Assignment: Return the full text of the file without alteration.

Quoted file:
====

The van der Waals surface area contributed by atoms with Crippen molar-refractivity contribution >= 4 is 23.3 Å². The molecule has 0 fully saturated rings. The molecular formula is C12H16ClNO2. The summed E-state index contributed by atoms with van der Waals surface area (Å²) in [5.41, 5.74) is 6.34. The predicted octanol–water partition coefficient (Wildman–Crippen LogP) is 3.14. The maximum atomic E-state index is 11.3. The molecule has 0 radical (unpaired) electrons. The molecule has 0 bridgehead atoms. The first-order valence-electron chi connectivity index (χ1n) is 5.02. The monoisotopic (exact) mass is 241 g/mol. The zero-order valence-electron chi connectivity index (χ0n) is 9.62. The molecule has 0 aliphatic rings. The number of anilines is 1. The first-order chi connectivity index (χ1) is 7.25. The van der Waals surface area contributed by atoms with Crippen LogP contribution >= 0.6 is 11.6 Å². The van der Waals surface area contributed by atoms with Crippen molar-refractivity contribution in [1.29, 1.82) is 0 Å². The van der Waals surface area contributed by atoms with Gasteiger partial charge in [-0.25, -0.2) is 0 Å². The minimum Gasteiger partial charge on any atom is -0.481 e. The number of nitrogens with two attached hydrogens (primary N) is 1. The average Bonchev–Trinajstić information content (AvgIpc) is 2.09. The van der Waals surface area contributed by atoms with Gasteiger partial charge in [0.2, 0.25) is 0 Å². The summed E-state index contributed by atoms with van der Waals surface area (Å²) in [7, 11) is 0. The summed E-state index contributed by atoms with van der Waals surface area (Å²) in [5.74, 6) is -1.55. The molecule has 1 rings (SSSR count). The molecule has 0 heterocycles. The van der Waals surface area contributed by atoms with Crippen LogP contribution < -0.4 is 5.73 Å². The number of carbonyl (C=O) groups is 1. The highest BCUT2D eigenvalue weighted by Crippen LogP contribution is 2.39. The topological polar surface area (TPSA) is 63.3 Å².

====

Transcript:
The van der Waals surface area contributed by atoms with Crippen molar-refractivity contribution >= 4 is 23.3 Å². The molecule has 0 fully saturated rings. The molecular formula is C12H16ClNO2. The summed E-state index contributed by atoms with van der Waals surface area (Å²) in [5.41, 5.74) is 6.34. The predicted octanol–water partition coefficient (Wildman–Crippen LogP) is 3.14. The maximum atomic E-state index is 11.3. The molecule has 0 radical (unpaired) electrons. The molecule has 0 bridgehead atoms. The first-order valence-electron chi connectivity index (χ1n) is 5.02. The monoisotopic (exact) mass is 241 g/mol. The zero-order valence-electron chi connectivity index (χ0n) is 9.62. The molecule has 0 aliphatic rings. The number of anilines is 1. The first-order chi connectivity index (χ1) is 7.25. The van der Waals surface area contributed by atoms with Crippen LogP contribution >= 0.6 is 11.6 Å². The van der Waals surface area contributed by atoms with Crippen molar-refractivity contribution in [1.29, 1.82) is 0 Å². The van der Waals surface area contributed by atoms with Gasteiger partial charge in [-0.25, -0.2) is 0 Å². The minimum Gasteiger partial charge on any atom is -0.481 e. The number of nitrogens with two attached hydrogens (primary N) is 1. The average Bonchev–Trinajstić information content (AvgIpc) is 2.09. The van der Waals surface area contributed by atoms with Gasteiger partial charge in [0.2, 0.25) is 0 Å². The summed E-state index contributed by atoms with van der Waals surface area (Å²) in [7, 11) is 0. The summed E-state index contributed by atoms with van der Waals surface area (Å²) in [5.74, 6) is -1.55. The molecule has 1 rings (SSSR count). The molecule has 0 heterocycles. The van der Waals surface area contributed by atoms with Crippen LogP contribution < -0.4 is 5.73 Å². The number of carbonyl (C=O) groups is 1. The highest BCUT2D eigenvalue weighted by Crippen LogP contribution is 2.39. The topological polar surface area (TPSA) is 63.3 Å².